Then he was gone.
His sisters aren’t sure when or how it exactly happened. But they missed him and wondered what happened to their brother who always sang off-key, had a smile on his face and never stopped talking.
When Sheppard found his way to the Milwaukee VA, he had no idea how hard they were looking.
After his initial treatment, he was given the chance to get training through CWT, which provides structure and teaches life skills, while providing a job and responsibility.
“He was a hot mess. He was a handful when I first met him,” in 2008, said Ann-Marie Nelson, the vocational rehabilitation program manager. “He was new to treatment, and he struggled to accept supervision.”
Sheppard was back in the program for a second try in 2010.
“The Charles Sheppard who came back was much different,” she said. “He rose above. He had personality. He had this flair, his smile, his sense of humor and his laughter.”
He moved into a full-time, regular job as a Milwaukee VA housekeeper before the peer support opportunity opened. The intent of the peer support program is to hire Veterans who have been through treatment successfully, so they could help others.
Dr. Erin Williams, a Milwaukee VA psychologist, said the hospital was expanding the program and there were a lot of applicants. She was on the interview panel.
“He was just an amazing light,” she said.
“We interviewed so many people. His scores were the highest. He was off the charts with his emotional intelligence,” Williams said. “Maybe he didn’t have all the education, maybe he hadn’t been given the opportunities, but he had an insatiable curiosity. He hungered for knowledge.”
“I wish we could do like those sci-fi movies and they could transplant your brain into my head,” he told her once.
“If he wasn’t doing something the absolute best, he wanted you to tell him,” Williams said. “He always wanted to learn more. He helped the other peer specialists do their jobs.”
These two people from totally different worlds became fast friends.
“His mom died while he was young. A lot of people get bitter and hardened, and for whatever reason, he did not. He was the most amazing person and stubborn in a good way. He had a drive,” she said. “We were really, really, really close, and he would stop by my office to talk all the time.”
Nelson ran into him again at a peer support conference in San Antonio in 2019.
“It really hit me how much he had changed over the years. He was so different at this conference, so professional. I remembered way back when, and he was a completely different human being. You could see the whole transition.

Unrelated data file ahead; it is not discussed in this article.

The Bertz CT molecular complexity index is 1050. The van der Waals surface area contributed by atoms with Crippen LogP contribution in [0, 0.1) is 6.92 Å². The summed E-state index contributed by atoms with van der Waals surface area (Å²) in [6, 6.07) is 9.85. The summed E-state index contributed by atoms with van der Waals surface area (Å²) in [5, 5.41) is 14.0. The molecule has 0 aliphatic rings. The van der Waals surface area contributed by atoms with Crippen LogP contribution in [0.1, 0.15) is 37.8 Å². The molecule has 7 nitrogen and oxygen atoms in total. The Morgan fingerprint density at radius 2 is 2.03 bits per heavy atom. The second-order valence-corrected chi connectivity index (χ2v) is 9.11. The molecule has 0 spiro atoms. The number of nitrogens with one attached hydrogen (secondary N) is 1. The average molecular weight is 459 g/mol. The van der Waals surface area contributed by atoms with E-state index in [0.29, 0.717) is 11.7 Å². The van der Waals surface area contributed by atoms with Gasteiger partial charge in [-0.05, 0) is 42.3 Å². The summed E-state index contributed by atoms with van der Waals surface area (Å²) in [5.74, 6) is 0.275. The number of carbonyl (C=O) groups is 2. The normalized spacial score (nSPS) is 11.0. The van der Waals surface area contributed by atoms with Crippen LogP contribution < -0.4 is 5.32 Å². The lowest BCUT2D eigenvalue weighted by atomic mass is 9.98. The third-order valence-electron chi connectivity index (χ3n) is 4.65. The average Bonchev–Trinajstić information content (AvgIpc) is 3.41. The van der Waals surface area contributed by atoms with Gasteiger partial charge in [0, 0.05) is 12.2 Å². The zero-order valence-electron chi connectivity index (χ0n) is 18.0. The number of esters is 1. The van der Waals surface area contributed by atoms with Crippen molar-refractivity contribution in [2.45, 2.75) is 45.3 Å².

“Sometimes it takes a couple tries. And that’s recovery, in general,” Nelson added. “To really see him in his recovery from the beginning, from 2008 to 2019 … what he does for fellow Veterans, and his ability to demonstrate what each Veteran can do, he did remarkable.
“This is why we’re here,” Nelson said. “Then he joined that movement. He lived it.”
Sheppard graduated in December with an associate’s in human services and was going back for his bachelor’s.
“His goal was to be a social worker, and he would have been really good,” Williams said.
One thing missing in his life was the chance to be a father. He had a child, Isaiah, at age 58.
“He always wanted to be a dad. He just adored this kid,” Phelps said.
Isaiah was the “absolute love of his life!” Williams said. “He always dreamt of having a relationship with him like the ‘Courtship of Eddie’s Father,’ he’d say.”
He was also becoming a businessman. He saved his money and bought a rental property. He just closed on a second property in March, days before he got sick.
Isaiah’s mom, Ellamae Gonzalez, said Sheppard called every week from the hospital and couldn’t wait to see his son again.
“He would get better and then get sick again. He’d call and want to talk, but had a hard time breathing. I’d tell him, ‘Call back when you can breathe better.’
“Isaiah keeps calling and looking for his daddy. I don’t know what I’m going to tell him.”
Phelps said she had a dream the night before he died. She was talking to Sheppard, and he told her he was rich. She learned he died the next day, and believes the dream was a sign.
“He was such an inspiration,” she said. “Look at all this stuff he accomplished in 12 years. He went out with a bang. I think it is miraculous. The stuff he did in 12 years is what takes some people decades. For some, it takes a lifetime to do what he did.”
VA chaplains will soon honor Sheppard and all employees nationwide who have died from the coronavirus.
While co-workers grieve, they’ve been sharing their stories and feelings. Williams sent this text to her friend after learning of Sheppard’s death:“My heart is absolutely broken. Though I’m sure he’s enjoying heaven. If you listen carefully, you’ll hear his laughter echoing with pure delight. You know that he’s asking lots of questions ... and he’s never known a stranger, so that place will NEVER be the same."